Moons ago, the creator of The Witcher, Andrzej Sapkowski, contractually agreed to a set amount of money to let CD Projekt RED -- then a fledgling studio -- have at his IP as they saw fit. That contract was absolute, and the amount of money he agreed to, and received, is but a fraction of the actual success of the series of games from the developer. And in seeing his stories handled arguably better than he ever did, and thus being commercially successful, he's trying to get some more dollerydoos. But CD Projekt RED aren't buying it.
Because they already bought it. Moreover, as highlighted in the source news piece over at Eurogamer, he's successfully landed a Netflix series (who hasn't though), so his quest to seek out the reported PLN 60 million (AUD $22,717,827) comes with some question marks. CD Projekt RED openly released the claim, in an effort to maintain total transparency stating that "In the Company's opinion the demands expressed in the notice are groundless with regard to their merit as well as the stipulated amount. The Company had legitimately and legally acquired copyright to Mr. Andrzej Sapkowski's work, insofar as is required for its use in games developed by the Company. All liabilities payable by the Company in association therewith have been properly discharged". They followed this up, however, by stating they have no ill-will towards the claim and only wish to "maintain good relations with authors of works which have inspired CD Projekt Red's own creations". They intend to find a solution to the claim that benefits both parties, but whether or not Sapowski settles beyond his initial claim, or even at all, will remain to be seen.
We'll follow this one closely, but it should be noted the author has been salty about the situation with his IP's success in the hands of CD Projekt RED for a number of years, but the studio has hid nothing, and legally crossed every T and dotted every I. Where do you stand on his claims?
There was no guarantee that the games would be successful, They could have flopped and he would have not given a f*** about it because he got his $10k for letting them use his IP.
I can understand how he feels though, it's like selling a piece of jewelry for $200 then the person who bought it, sells it on for $2000 because it turns out it was valuable or someone really wanted it. But that is how life goes though. Perhaps he should have done a bit of research or asked someone who knows about video games before he signed it away, he could have gotten a bit more cash from the start.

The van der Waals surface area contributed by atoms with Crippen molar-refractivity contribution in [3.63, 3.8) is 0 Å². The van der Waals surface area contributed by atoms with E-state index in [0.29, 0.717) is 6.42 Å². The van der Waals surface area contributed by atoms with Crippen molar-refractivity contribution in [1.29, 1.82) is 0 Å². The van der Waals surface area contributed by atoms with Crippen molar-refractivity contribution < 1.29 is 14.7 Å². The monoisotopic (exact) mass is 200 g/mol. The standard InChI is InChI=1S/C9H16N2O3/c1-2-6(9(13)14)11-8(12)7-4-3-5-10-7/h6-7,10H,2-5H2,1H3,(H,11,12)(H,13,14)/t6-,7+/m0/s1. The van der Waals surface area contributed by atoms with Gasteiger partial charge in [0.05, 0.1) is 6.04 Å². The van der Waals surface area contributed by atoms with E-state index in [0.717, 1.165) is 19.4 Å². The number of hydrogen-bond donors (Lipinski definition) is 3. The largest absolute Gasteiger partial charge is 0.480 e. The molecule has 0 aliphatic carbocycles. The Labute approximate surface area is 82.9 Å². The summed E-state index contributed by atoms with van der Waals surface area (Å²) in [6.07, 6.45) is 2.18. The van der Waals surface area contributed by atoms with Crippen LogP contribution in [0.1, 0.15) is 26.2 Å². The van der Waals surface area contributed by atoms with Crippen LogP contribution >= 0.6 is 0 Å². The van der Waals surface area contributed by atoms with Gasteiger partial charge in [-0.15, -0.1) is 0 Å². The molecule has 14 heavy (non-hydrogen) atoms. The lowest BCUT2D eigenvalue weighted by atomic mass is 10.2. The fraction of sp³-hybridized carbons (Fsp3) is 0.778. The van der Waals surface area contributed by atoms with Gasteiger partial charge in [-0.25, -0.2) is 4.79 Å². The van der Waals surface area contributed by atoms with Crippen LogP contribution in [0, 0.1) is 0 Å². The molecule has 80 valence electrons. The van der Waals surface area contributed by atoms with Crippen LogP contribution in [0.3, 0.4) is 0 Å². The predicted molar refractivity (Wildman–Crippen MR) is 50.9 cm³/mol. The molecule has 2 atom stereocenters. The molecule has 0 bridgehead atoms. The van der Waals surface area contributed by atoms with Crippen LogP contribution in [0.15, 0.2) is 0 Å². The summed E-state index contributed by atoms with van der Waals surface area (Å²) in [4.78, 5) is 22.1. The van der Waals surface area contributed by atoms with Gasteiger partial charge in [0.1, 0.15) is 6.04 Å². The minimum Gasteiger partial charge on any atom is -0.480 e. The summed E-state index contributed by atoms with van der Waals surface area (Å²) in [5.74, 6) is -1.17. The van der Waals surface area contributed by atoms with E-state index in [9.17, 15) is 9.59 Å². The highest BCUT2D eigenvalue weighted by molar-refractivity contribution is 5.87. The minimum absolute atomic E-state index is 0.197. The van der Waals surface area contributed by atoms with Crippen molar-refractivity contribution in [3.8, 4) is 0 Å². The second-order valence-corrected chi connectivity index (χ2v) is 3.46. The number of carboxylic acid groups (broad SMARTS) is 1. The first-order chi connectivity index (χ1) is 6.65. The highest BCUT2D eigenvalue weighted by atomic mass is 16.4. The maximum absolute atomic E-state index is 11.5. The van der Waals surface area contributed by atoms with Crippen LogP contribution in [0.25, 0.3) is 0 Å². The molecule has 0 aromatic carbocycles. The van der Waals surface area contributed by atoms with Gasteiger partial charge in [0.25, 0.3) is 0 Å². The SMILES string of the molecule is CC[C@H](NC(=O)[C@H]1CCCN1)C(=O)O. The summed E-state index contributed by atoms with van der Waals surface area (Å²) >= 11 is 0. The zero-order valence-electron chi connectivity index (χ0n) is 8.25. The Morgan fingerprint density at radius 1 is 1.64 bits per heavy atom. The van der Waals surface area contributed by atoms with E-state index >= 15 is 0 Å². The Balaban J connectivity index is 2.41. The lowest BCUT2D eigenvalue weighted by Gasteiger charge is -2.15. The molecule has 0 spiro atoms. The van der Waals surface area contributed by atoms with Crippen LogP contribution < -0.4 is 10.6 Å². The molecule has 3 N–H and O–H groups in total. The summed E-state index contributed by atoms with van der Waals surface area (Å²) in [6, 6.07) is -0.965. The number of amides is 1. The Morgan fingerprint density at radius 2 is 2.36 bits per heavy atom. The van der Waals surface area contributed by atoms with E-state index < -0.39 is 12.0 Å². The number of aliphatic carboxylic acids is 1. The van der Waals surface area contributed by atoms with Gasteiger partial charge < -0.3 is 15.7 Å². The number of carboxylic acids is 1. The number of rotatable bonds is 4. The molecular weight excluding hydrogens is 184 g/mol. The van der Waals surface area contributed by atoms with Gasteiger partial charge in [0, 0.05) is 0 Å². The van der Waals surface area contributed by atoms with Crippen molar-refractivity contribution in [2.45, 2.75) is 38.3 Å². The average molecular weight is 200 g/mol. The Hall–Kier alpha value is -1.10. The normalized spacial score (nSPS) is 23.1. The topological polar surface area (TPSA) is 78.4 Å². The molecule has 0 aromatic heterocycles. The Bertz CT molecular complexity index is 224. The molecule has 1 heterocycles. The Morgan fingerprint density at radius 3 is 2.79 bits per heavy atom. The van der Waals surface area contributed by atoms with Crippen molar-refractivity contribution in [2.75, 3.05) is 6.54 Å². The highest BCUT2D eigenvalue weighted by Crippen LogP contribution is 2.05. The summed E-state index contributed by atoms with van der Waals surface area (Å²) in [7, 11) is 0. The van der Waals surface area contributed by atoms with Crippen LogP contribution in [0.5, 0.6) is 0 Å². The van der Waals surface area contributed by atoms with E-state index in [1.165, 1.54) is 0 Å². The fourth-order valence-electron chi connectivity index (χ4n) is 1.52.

I think CDPRs case is watertight and the guy will lose but perhaps they might settle with him just to maintain good relations. Hell, perhaps he could be a bit more involved with it or something.
His books are great, but for myself and the majority outside of Poland would never have read them had it not been for the games. Even after his increase in book sales and this new Netflix series he's still bitter he made the wrong bet. This whole situation reflects nothing but poorly on him.
I do think CDPR will give him abit of a payout from this but nothing close to what he is asking.
Rather than going down the avenue he has taken, he should take this as a learning lesson to enter into better contracts next time.
Bladerunner - It's more like some miner picks up a rough gemstone, sells it off for $200 and then starts whining when the jeweler polishes it up and sets it in some hand-crafted jewelry and it sells for $2000 at auction.
He only gave them a small part of the whole and was content with the price, but then starts whining when people appreciate the work someone else did to make it shine.
Everyone is missing a really important piece to this weird puzzle: The author is using a uniquely Polish law to ask for more remuneration:
In the event of a gross discrepancy between the remuneration of the author and the benefits of the acquirer of authorâ€™s economic rights or the licensee, the author may request that the court should duly increase his remuneration.https://segmentnext.com/2018/10/03/polish-law-say-against-andrzej-sapkowski/
The law tries to protect creators who are just starting out from getting royally f***ed by companies abusing their power. I'm not going to argue capitalistic ideologies, risk/reward arguments but it's important to note the author of The Witcher was given the choice between a lump sum payment or a percentage of sales.
I was stupid enough to sell the rights to the whole bunch. The offered percentage from the profits and I said No.
He's gone on record to say video games are dumb entertainment for idiots.
Yeah i read something on reddit (lol authoritative af) that said under this polish law hes legit got a good chance of winning